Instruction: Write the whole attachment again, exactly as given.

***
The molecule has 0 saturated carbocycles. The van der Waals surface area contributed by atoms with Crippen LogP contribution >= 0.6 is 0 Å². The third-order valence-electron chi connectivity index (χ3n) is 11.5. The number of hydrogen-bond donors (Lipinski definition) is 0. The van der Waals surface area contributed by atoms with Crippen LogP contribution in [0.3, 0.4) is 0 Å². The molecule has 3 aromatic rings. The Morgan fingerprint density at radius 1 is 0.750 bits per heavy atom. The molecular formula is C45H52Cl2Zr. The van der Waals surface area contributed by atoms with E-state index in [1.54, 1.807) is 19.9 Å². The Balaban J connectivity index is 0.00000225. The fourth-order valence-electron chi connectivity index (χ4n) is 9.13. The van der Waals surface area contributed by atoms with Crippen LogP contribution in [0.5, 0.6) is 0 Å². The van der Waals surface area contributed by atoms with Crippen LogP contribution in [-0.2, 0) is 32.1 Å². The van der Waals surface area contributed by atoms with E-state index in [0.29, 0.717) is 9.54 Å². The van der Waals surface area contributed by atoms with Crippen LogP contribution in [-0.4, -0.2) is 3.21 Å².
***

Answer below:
The molecule has 0 saturated carbocycles. The van der Waals surface area contributed by atoms with Crippen LogP contribution >= 0.6 is 0 Å². The third-order valence-electron chi connectivity index (χ3n) is 11.5. The number of hydrogen-bond donors (Lipinski definition) is 0. The van der Waals surface area contributed by atoms with Crippen LogP contribution in [0.3, 0.4) is 0 Å². The molecule has 3 aromatic rings. The Morgan fingerprint density at radius 1 is 0.750 bits per heavy atom. The molecular formula is C45H52Cl2Zr. The van der Waals surface area contributed by atoms with E-state index in [1.54, 1.807) is 19.9 Å². The Balaban J connectivity index is 0.00000225. The fourth-order valence-electron chi connectivity index (χ4n) is 9.13. The van der Waals surface area contributed by atoms with Crippen LogP contribution in [0.5, 0.6) is 0 Å². The van der Waals surface area contributed by atoms with Crippen LogP contribution in [-0.2, 0) is 32.1 Å². The van der Waals surface area contributed by atoms with E-state index in [0.29, 0.717) is 9.54 Å². The van der Waals surface area contributed by atoms with Crippen LogP contribution in [-0.4, -0.2) is 3.21 Å².